Treasure hunting duo claims 'Nazi Gold Train' discovery

Poland is finally ready to start digging out a rumored 'Nazi gold train,' rumored to hold billions of dollars worth of gold and jewels. 

AP Photo
This file photo from March, 2012, shows a part of a subterranean system built by Nazi Germany in what is today Gluszyca-Osowka, Poland. According to Polish lore, a Nazi train loaded with gold and weapons vanished into a mountain at the end of World War II, as the Germans fled the Soviet advance. Now two men claim they know the location of the mystery train and are demanding 10 percent of its value in exchange for revealing its location.

Treasure hunters may have located a Nazi train missing for 70 years and rumored to be filled with billions of dollars in gold and jewels.

Two men have spent years chasing the fortune, supposedly buried by the Nazis in a Polish hillside as World War II came to a close. 

Using sonar equipment, Piotr Koper, of Poland, and Andreas Richter, of Germany, said in September they captured images they believe to be the train and its contents, near the coal town of Walbrzych, in southwestern Poland.

The Guardian reports that the train is one of the leading unsolved mysteries left from the Nazi regime. Local lore has it that it may be filled with 300 tons of gold – worth billions by today’s standards.

US and Russian secret services conducted an intensive search for the armored train after the Third Reich fell, according to Mr. Koper, but came up empty. Koper and Mr. Richter began hunting for the train in 2011, after a local witness who was familiar with the train’s 1945 disappearance gave them a tip. 

“We succeeded because we are local people,” said, Koper, who is also a construction worker in the region.

The final stages of the dig are being held up, the treasure hunters said, because of fears there may be guns or explosives inside the buried object, and because the advancement of winter would make excavation difficult.

Koper told The Guardian police have been guarding the site since the duo’s August discovery.

“The Nazis dug out the embankment, created a junction and laid track to divert the train off to the side,” Koper told the Guardian. “Then they parked the train, which is 90-meters long, removed the rails and put back the soil.”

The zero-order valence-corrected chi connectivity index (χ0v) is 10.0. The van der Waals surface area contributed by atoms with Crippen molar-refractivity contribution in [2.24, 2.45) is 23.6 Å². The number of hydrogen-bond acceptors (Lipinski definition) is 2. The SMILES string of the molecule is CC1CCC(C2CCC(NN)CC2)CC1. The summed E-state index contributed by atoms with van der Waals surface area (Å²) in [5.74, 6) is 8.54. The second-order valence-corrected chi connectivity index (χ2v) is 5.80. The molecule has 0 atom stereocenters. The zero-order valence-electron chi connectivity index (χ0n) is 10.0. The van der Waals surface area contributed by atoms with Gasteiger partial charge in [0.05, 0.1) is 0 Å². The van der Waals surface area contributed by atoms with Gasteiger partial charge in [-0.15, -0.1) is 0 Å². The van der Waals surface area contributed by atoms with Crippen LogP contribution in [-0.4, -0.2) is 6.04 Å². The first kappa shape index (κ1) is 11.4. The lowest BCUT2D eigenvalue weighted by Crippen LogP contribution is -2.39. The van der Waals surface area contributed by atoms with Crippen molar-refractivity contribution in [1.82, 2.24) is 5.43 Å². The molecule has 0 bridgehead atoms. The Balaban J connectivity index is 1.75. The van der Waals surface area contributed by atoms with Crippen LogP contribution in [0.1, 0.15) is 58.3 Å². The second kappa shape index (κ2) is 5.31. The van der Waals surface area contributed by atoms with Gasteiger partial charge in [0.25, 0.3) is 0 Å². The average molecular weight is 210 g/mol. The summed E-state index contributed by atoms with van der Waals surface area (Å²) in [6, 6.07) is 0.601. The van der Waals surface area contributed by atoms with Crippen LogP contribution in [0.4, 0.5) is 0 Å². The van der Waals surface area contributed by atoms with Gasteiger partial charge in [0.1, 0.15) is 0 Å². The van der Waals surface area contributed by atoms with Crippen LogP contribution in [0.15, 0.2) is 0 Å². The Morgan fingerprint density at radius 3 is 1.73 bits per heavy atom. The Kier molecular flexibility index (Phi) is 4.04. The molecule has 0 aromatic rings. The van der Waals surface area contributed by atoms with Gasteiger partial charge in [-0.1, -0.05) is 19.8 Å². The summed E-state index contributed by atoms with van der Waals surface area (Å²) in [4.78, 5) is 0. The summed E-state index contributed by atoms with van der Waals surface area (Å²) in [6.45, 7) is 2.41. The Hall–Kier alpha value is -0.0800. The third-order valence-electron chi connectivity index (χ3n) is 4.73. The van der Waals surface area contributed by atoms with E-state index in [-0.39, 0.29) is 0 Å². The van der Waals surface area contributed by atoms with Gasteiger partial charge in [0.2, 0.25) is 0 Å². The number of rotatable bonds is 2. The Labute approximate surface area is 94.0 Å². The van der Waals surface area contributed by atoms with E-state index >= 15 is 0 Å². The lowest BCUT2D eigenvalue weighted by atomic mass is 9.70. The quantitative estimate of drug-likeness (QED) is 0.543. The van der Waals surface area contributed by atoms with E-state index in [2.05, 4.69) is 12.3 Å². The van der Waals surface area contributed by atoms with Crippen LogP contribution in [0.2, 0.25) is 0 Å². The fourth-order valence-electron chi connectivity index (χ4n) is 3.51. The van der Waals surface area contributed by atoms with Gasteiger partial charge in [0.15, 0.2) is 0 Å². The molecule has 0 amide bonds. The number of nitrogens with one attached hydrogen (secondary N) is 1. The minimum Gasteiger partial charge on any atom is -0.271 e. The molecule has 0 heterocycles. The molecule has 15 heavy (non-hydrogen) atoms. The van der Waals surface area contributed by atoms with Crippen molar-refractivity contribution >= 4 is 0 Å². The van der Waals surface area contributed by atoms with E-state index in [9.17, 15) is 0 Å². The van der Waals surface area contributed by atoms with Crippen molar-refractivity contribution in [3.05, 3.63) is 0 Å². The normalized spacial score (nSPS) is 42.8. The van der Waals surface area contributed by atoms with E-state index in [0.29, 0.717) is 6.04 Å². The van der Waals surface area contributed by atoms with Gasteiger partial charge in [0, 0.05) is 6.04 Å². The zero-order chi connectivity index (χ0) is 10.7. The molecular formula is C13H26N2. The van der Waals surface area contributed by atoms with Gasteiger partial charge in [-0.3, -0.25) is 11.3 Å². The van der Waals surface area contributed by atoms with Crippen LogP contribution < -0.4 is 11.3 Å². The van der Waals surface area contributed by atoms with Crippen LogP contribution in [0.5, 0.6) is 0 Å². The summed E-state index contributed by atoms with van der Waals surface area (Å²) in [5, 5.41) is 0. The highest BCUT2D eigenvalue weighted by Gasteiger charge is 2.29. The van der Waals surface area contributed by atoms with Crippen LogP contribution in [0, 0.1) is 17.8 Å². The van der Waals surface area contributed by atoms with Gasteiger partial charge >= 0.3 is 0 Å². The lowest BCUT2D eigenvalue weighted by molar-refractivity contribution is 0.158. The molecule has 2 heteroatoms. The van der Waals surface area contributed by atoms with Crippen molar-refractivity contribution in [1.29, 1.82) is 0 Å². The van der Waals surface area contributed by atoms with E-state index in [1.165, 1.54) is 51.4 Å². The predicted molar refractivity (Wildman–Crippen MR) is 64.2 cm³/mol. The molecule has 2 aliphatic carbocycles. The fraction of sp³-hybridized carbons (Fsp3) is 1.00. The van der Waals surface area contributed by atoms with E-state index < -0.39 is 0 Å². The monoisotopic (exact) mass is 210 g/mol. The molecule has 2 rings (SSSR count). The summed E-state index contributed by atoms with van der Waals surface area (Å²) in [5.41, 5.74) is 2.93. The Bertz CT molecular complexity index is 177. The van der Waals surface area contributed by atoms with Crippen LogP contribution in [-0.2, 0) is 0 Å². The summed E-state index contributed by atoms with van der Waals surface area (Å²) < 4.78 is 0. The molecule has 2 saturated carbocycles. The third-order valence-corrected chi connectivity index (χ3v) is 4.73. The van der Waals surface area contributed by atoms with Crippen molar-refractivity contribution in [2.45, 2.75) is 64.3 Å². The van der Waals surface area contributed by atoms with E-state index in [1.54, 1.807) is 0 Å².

Whether that is actually true will likely come to light next year. But some historians have added weight to claims made by the discoverers and the Polish government by stating that the region was a Nazi stronghold with a web of underground tunnels.

The area was closed off to locals by the Russian and Polish militaries through 1991.

“The soldiers were looking for something,” one man told The Guardian.

More than a half-century after their fall, the Nazis remain a source of fascination. Over a two-year period beginning in 2010, writers published more than 1,200 books about the Third Reich, according to the BBC. Hundreds of movies have also been created and stories about lost treasures continue to grow.

Part of the reason for this continued interest is that the Nazi memory is still very much alive. Nazi war criminals continue to be prosecuted, artwork stolen during the Third Reich is routinely found, and many of the millions held in Hitler’s death camps and labor camps continue to recount their experiences.

These memories play out in our culture as seen in the iconic adventures of the movie “Indiana Jones: Raiders of the Lost Ark,” or through the 1994 book “The Rape of Europa,” which explores European treasures stolen by Nazis and was later formed into a documentary.

Of course, the idea of anyone finding a billion dollars in gold helps explain the world's interest. The hunt has been a boon for the area, with tourists flooding in to get a closer look, according to news reports. 

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